Archives For App Review

Quiet Audio Fade (aka Quite AF) is a small applet slowly reduces the volume on your computer over time, letting you find the quietest level that works.

It’s f.lux for your ears!

The tool is written in Go programming language, and it works in Windows, Linux, and Mac OS.

It works as a system tray indicator with only a few menu options. The first option shows the current tool status (ACTIVE or PAUSED) along with the volume level in number.

When it’s in ACTIVE mode, it slowly decreases your system volume bit by bit with time interval set in “Speed” option. Higher intervals mean a longer, more subtle decrease.

Eventually you’ll notice the sound is a tad too low and you’ll increase the volume, which will disable Quiet AF and leave your volume at the perfect level – not too loud, not too quiet!

How to Get Quiet Audio Fade in Ubuntu:

Besides building from source tarball, the applet offers single executable file in its project page:

Quiet AF Releases

Grab the package for Ubuntu, and give executable permission in file’s Properties dialog.

You’re finally able to start it via command in terminal (Ctrl+Alt+T):

./Downloads/QuietAF_Ubuntu

If you prefer the applet, you can move the executable file to /usr/local/bin, manually create app shortcut, or add it as startup application.

Myxer is a modern new volume mixer application for the PulseAudio sound server. It’s a lightweight and powerful replacement for your system Volume Mixer written in Rust with GTK toolkit.

Myxer can manage audio devices, streams, and even card profiles. And it offers option to show individual audio channels.

As a GTK tool, the software adapts to your selected app theme so that it fits seamlessly into your stock applications.

How to Get Myxer in Ubuntu:

The app so far offers only single executable file, along with the source tarball, which can be downloaded from the link below:

Download Myxer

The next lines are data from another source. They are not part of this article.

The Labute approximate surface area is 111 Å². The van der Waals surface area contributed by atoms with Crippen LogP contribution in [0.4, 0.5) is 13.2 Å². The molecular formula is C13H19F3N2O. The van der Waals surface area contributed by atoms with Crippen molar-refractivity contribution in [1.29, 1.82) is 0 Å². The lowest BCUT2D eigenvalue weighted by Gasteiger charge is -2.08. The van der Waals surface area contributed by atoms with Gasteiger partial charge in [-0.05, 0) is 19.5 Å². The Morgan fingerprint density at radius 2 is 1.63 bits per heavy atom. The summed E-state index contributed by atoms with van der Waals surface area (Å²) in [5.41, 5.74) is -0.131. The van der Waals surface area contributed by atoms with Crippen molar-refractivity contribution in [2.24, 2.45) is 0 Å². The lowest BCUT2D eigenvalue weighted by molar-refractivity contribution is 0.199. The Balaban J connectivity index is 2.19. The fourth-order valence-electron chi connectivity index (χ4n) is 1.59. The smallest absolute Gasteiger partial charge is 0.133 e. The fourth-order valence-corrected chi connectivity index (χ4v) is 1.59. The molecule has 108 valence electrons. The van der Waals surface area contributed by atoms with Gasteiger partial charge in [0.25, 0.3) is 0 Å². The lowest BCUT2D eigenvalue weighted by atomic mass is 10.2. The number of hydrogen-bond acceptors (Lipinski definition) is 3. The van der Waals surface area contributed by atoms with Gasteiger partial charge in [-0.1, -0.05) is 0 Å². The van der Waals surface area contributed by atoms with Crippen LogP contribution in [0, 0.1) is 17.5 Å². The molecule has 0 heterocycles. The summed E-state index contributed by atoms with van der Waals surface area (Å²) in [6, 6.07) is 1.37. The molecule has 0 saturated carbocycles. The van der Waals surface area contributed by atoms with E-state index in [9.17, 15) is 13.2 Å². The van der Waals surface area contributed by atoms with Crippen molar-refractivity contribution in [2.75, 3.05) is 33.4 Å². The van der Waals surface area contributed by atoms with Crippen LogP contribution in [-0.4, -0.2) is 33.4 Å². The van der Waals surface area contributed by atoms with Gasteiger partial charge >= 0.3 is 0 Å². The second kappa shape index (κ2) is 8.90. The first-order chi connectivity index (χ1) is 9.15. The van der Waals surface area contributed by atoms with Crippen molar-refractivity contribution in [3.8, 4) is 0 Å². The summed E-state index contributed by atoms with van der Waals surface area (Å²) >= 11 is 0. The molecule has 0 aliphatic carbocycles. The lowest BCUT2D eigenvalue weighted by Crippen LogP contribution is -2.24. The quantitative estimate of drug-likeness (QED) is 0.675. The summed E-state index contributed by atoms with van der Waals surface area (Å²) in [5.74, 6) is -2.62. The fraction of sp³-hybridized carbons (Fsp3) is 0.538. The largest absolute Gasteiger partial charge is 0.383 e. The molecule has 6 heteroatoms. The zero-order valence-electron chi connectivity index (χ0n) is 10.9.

Just grab the file, and add executable permission in file’s Properties dialog.

And finally run command to launch the tool (In the case, the file is saved in user’s Downloads folder).

./Downloads/Myxer

If you like Myxer, you can move the file to system bin folder, so that you can simply run Myxer command anywhere to launcher it.

sudo mv ~/Downloads/Myxer /usr/local/bin/

(Optional) To remove it,simply run command:

sudo rm /usr/local/bin/Myxer

CPUFetch is a simple command line tool, a bit similar to Neofetch, but for fetching CPU architecture in Linux, Windows, macOS, and Android.

The tool outputs the manufacturer logo (e.g., Intel, AMD) along with basic CPU info, including:

  • CPU name.
  • Micro-architecture.
  • The semiconductor technology in nanometer (nm).
  • Max frequency.
  • Number of cores and threads.
  • Advanced Vector Extensions (AVX)
  • Fused-Multiply-Add (FMA)
  • L1, L2, L3 cache sizes.
  • Peak performance.

It supports custom colors and offers a few styles (themes). With it, you can easily take screenshot of the CPU information and share with your friends.

How to Install CPUFetch in Ubuntu:

CPUFetch so far do not offer an Ubuntu binary package. However, it’s easy to compile it in Linux.

1.) Firstly open terminal from system app launcher. When it opens, run command to clone the source:

git clone https://github.com/Dr-Noob/cpufetch

Install git via sudo apt install git command if you don’t have it.